The Food Groupie Club

Hi my name is Sarah and I'm addicted to food. I have been a chef professionally for about 12 years now and am currently teaching cooking classes at a culinary school. I seriously love to cook and eat good food. The problem with cooking and eating like the professionals though is that it can be kind of intimidating for a home food enthusiast. My goal is to bring good food into every-day homes. Anyone can make healthy, good quality, good tasting, and good looking food with the right know-how. So here you made easy by a professional!

I will be featuring some of my favorite chef's recipes in my posts and will note in the post what book was used. Their books that I use will be listed in my must have cookbooks tab.

Thursday, September 29, 2011

Banana Whole-Wheat Bran Muffins/Bread

I think I'm in love with this recipe. I've been playing around with baking with whole wheat flour and have been also trying to sneak wheat bran into certain recipes.  So far most of the biscuit and other quick bread recipes I have tried end up being pretty heavy and sometimes too strongly flavored, especially with bran in the picture. This is the best recipe by far that I have made.  I found a whole wheat banana bread recipe on a blog I follow, then made some adjustments so there are no fats or oils and added bran to it. So not only is this recipe super healthy, its also super amazingly good. Light, fluffy, moist...... can't beat it. Plus, make several batches.... these freeze well. Great breakfast or morning snack!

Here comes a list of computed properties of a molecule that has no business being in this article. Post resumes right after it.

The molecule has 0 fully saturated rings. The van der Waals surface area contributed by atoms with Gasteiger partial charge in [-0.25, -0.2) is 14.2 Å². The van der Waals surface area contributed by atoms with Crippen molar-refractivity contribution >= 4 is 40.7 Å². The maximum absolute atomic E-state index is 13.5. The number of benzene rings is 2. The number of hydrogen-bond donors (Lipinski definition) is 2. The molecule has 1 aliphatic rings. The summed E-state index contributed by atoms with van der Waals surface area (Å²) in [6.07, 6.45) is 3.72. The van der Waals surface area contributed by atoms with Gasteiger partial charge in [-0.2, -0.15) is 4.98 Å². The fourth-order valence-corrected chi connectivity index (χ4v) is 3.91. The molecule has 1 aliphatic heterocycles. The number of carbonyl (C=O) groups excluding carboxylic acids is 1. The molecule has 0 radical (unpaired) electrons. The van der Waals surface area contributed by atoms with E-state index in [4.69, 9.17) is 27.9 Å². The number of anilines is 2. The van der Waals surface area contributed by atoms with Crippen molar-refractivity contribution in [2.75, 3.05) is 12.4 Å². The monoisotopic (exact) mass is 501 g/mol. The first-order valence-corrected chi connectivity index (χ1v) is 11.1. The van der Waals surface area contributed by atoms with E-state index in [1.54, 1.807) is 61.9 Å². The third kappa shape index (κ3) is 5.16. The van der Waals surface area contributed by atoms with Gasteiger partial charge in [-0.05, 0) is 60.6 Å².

2 cups Whole Wheat Flour
1/2 cup Wheat Bran
1/4 tsp. Salt
1/4 tsp. Baking soda

3 Ripe Bananas {mashed}
1/4 cup Plain Non-Fat {preferably organic} Yogurt
1/4 cup Honey
2 Eggs
1/3 cup Applesauce {no sugar added}
1 tsp. Vanilla

1.  Preheat oven to 350

2.  Stir together all the dry ingredients into a large bowl

3.  Add all wet ingredients and stir until just combined.  Do not use an electric mixer or stir too much.  It will make the bread tough and rubbery.

4.  If you are doing muffins, line or spray a muffin pan and fill 2/3 full with batter.  This will make about 1 1/2 dozen muffins.  If you are doing a loaf, spray loaf pan and fill with all of mixture.  This will make 1 regular sized loaf.

5.  For muffins, bake 20-25 minutes. Check doneness with toothpick.  Should insert easily and come out clean.  For full loaf bake 45-50 minutes or until toothpick comes out clean.

Wednesday, September 21, 2011

How To Roast A Chicken